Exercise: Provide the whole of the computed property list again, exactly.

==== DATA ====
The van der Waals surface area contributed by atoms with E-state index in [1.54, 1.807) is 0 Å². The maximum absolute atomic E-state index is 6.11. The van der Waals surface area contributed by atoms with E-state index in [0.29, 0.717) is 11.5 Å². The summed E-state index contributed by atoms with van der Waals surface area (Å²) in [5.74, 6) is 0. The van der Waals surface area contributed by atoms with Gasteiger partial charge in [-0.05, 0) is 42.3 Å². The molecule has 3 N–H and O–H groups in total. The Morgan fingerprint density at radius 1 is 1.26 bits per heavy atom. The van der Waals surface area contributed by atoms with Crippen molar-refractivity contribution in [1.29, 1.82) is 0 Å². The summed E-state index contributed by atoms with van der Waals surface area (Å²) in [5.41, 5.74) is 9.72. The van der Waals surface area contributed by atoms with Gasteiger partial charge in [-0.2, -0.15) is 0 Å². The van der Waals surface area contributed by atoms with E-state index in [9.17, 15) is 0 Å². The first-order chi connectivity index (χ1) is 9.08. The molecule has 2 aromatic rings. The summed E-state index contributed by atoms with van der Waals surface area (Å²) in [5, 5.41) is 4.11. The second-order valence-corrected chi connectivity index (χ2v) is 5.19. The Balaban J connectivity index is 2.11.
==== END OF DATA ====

The van der Waals surface area contributed by atoms with E-state index in [1.54, 1.807) is 0 Å². The maximum absolute atomic E-state index is 6.11. The van der Waals surface area contributed by atoms with E-state index in [0.29, 0.717) is 11.5 Å². The summed E-state index contributed by atoms with van der Waals surface area (Å²) in [5.74, 6) is 0. The van der Waals surface area contributed by atoms with Gasteiger partial charge in [-0.05, 0) is 42.3 Å². The molecule has 3 N–H and O–H groups in total. The Morgan fingerprint density at radius 1 is 1.26 bits per heavy atom. The van der Waals surface area contributed by atoms with Crippen molar-refractivity contribution in [1.29, 1.82) is 0 Å². The summed E-state index contributed by atoms with van der Waals surface area (Å²) in [5.41, 5.74) is 9.72. The van der Waals surface area contributed by atoms with Gasteiger partial charge in [-0.2, -0.15) is 0 Å². The van der Waals surface area contributed by atoms with E-state index in [9.17, 15) is 0 Å². The first-order chi connectivity index (χ1) is 9.08. The molecule has 2 aromatic rings. The summed E-state index contributed by atoms with van der Waals surface area (Å²) in [5, 5.41) is 4.11. The second-order valence-corrected chi connectivity index (χ2v) is 5.19. The Balaban J connectivity index is 2.11.